Friday, November 21, 2003

Munira’s House & Other Families in the “Seam”

Today I visited a warm and soft-spoken woman named Munira who lives with her husband Hani and their six small children on the outskirts of Mas’ha village. Hani and his family came to Mas’ha as refugees from the War of 1948, known to Palestinians as Al-Nakba or “The Catastrophe,” because it marked the exodus of three quarters of Palestine’s native population, who have never been allowed to return.[1] Hani’s father was killed in the war. Left without a breadwinner, the young Hani and his family were homeless for 10 years.[2]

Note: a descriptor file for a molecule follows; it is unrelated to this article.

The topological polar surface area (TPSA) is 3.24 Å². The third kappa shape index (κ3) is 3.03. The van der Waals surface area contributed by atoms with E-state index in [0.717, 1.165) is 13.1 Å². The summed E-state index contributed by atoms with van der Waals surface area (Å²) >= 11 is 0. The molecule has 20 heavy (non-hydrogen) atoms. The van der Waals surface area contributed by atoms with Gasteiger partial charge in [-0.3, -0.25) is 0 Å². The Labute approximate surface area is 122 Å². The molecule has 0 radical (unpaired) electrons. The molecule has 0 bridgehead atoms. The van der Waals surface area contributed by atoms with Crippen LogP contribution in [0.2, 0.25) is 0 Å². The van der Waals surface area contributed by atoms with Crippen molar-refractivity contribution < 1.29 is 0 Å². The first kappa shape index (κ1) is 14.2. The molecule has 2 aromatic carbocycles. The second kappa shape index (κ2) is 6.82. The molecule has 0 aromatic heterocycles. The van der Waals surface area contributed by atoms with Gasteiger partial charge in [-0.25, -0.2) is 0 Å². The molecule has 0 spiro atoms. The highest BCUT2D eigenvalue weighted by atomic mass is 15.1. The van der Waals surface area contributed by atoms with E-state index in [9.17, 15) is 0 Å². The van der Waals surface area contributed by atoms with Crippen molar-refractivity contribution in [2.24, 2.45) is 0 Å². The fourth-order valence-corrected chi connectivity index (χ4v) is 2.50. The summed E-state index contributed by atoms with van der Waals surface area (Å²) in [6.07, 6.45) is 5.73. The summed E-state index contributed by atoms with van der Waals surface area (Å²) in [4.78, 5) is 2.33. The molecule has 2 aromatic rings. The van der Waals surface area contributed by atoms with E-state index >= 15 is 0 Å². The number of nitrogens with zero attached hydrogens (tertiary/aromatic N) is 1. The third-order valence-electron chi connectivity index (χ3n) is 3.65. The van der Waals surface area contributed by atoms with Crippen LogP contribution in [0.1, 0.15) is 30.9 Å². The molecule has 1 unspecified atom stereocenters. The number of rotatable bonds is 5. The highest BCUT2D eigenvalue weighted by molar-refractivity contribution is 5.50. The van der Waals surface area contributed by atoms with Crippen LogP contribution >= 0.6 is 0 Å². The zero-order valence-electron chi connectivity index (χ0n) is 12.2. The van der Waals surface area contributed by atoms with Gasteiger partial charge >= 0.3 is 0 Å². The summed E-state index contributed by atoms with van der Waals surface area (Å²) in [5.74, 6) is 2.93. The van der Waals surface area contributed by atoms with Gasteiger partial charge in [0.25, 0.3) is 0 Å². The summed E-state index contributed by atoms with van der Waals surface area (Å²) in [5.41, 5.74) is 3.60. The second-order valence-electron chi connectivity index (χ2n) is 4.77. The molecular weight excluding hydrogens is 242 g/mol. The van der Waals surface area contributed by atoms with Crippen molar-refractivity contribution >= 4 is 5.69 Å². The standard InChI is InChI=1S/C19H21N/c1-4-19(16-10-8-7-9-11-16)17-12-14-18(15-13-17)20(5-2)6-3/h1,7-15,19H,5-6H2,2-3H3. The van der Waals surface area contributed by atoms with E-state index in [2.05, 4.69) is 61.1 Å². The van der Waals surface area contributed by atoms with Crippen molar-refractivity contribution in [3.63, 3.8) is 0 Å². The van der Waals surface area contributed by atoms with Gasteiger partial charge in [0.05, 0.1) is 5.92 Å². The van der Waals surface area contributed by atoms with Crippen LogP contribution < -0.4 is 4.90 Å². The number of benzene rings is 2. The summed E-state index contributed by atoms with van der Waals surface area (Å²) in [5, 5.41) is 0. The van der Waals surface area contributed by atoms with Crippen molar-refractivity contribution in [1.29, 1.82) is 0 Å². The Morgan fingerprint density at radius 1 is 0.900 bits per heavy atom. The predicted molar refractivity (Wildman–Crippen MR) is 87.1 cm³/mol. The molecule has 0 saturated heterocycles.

When Hani grew up, he built a home for himself and his family in Mas’ha. He and Munira built nurseries and greenhouses, and lived off their trees, land, and animals. Even when the nearby Elkana settlement was founded in 1978 and grew to within 20 feet of their bedroom window, the family did not move. Then, last year, another nakba of Palestinian recent history began: the building of Israel’s “Separation Barrier,” the Wall.